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|6k||Ralph McMaster Rich was born on 22 January 1916 in Denmark, N.D., and enlisted in the U.S. Naval Reserve on 12 October 1939 in Minneapolis, Minn. After receiving initial flight
training in Minnesota, Aviation Cadet Rich reported for active duty at Pensacola, Fla., on 28 December 1939. Designated Naval Aviator on 12 July 1940, he was commissioned ensign on 16 August, and
on 28 November 1940 Rich was assigned to Fighting Squadron (VF) 6, stationed on board the aircraft carrier Enterprise (CV 6). The carrier was operating with Task Force 8, west of the
Hawaiian Islands on 07 December 1941, when Japan launched a surprise attack against U.S. forces at Oʻahu. Having been underway at the time of the attack, Enterprise and the other
carriers of the Pacific Fleet avoided the initial onslaught, but were nonetheless quickly called upon to engage Japanese forces. For this reason, Rich participated in several of the initial actions
of the war in the Pacific.
Rich flew his Grumman F4F Wildcat fighter in support of a raid on the Marshall Islands on 01 February 1942 and received credit for destroying a Mitsubishi G4M Type 1 land attack plane that was still on the ground. Toward the end of the month, on the 24th, he participated in the air raid on Wake Island as well. On 28 November 1942, Rich was promoted to the rank of Lieutenant (j.g.). Notably, Rich also participated in the showdown between American and Japanese forces at Midway from 04 to 06 June 1942. During the action, Rich and a group of his fellow fighters covered the approach of American dive bombers attacking the Japanese fleet. He then demonstrated aggressive and capable leadership during the battle by splashing a Nakajima B5N2 Type 97 carrier attack plane while providing combat air patrol over the carrier Yorktown (CV 5). The Battle of Midway proved to be a decisive American victory that had lasting ramifications on Japan’s ability to prosecute the rest of the war.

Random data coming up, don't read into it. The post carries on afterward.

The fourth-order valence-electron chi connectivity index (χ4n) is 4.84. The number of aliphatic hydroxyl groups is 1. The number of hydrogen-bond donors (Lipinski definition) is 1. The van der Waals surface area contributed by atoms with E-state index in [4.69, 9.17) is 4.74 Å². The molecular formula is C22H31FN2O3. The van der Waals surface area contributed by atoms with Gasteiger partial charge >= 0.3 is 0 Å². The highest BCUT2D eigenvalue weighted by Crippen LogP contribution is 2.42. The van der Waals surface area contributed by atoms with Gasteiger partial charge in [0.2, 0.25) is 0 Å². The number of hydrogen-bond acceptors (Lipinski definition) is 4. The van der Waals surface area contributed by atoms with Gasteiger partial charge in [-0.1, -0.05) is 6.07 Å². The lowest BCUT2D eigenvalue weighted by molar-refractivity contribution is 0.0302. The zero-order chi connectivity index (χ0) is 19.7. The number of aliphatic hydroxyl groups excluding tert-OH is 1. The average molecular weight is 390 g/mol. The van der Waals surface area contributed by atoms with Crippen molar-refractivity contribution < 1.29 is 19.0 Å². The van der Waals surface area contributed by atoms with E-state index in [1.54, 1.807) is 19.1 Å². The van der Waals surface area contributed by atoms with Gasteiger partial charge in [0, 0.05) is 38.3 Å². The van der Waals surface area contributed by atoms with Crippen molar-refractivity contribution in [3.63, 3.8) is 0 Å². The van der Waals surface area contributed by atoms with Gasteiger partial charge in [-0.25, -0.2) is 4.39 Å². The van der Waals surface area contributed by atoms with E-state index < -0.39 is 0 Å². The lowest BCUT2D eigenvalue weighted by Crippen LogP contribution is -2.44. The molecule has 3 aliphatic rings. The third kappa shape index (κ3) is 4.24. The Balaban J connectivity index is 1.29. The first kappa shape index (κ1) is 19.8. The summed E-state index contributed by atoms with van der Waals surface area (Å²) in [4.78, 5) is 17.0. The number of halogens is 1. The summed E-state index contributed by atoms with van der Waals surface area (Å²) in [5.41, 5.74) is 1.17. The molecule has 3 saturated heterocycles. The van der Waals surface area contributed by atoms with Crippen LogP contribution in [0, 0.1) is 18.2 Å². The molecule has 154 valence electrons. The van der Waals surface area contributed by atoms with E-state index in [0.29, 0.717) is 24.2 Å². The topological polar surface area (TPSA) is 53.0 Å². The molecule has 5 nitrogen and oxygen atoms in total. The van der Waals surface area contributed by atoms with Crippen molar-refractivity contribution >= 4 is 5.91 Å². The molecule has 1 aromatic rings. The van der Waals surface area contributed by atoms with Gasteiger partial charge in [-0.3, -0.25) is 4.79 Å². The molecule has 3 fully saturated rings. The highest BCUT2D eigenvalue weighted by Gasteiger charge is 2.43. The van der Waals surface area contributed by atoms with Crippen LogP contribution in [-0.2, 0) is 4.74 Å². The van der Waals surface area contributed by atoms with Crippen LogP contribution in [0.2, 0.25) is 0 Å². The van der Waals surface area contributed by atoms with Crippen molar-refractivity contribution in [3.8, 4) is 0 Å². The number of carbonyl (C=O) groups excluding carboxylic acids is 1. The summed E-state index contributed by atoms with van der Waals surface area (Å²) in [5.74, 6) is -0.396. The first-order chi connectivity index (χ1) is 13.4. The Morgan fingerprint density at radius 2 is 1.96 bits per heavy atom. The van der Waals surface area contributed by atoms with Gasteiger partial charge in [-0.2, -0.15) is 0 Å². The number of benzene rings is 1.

Tragically, on 18 June 1942, while Rich was participating in aerial gunnery practice over the Hawaiian Islands, his Wildcat lost a wing and crashed, instantly killing the young lieutenant. Despite his untimely loss, Rich was posthumously awarded the Navy Cross, his citation referencing his heroic leadership during the Battle of Midway, which enabled his attack group to “maintain continuous flight over enemy naval units, thereby assuring our dive bombers an unmolested approach.”
USS Rich (DE 695) (1943-1944) was the first ship to be named in his honor, she was succeeded by DD 820 (1946-1977).
(U.S. Navy photo #NH 99078 from the U.S. Naval Historical Center)
|131k||22 June 1943: Bay City Michigan - Rich's Launching at Defoe Shipbuilding, note the sidewise launch.
(Photo © John Arnold Fryberger)
|George M. Fryberger|
In memory of his father,
John A. Fryberger, FC3c, USNR
|375k||08 June 1944: off Normandy - USS Glennon (DD 620), at right, after her stern was blown off by a mine. USS Rich (DE 695), a U.S. PT boat, a British
motor launch, and a U.S. Auk class minesweeper are standing by. Rich soon hit another mine, which also destroyed her stern, and was then sunk by a third mine.
(U.S. Naval Historical Center photo #NH 44311 from the Naval History and Heritage Command)
DE / FF / LCS Archive
|42k||08 June 1944: off Normandy - Rich strikes a mine, amidships, while operating off Normandy. She had been assisting USS Glennon,
and had previously hit another mine, which blew off her stern. Of her crew, 27 were killed; 73 wounded; and 62 missing.
(U.S. Navy Photo #NHC 44312)
Port Angeles, Wash.
|View the USS Rich (DE 695) DANFS history entry located on the Naval History and Heritage Command web site.|
|View the official War History of USS Rich as submitted by the ship at war's end.|
|Rich's Commanding Officer
Thanks to Wolfgang Hechler
|Dates of Command||Commanding Officer|
|1.) 01 Oct. 1943 - 08 Jun. 1944||Lcdr. Edward Andrew Michel Jr., USN (USNA '35) (Jamestown, N.Y.)|
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Page Last Updated: 22 August 2020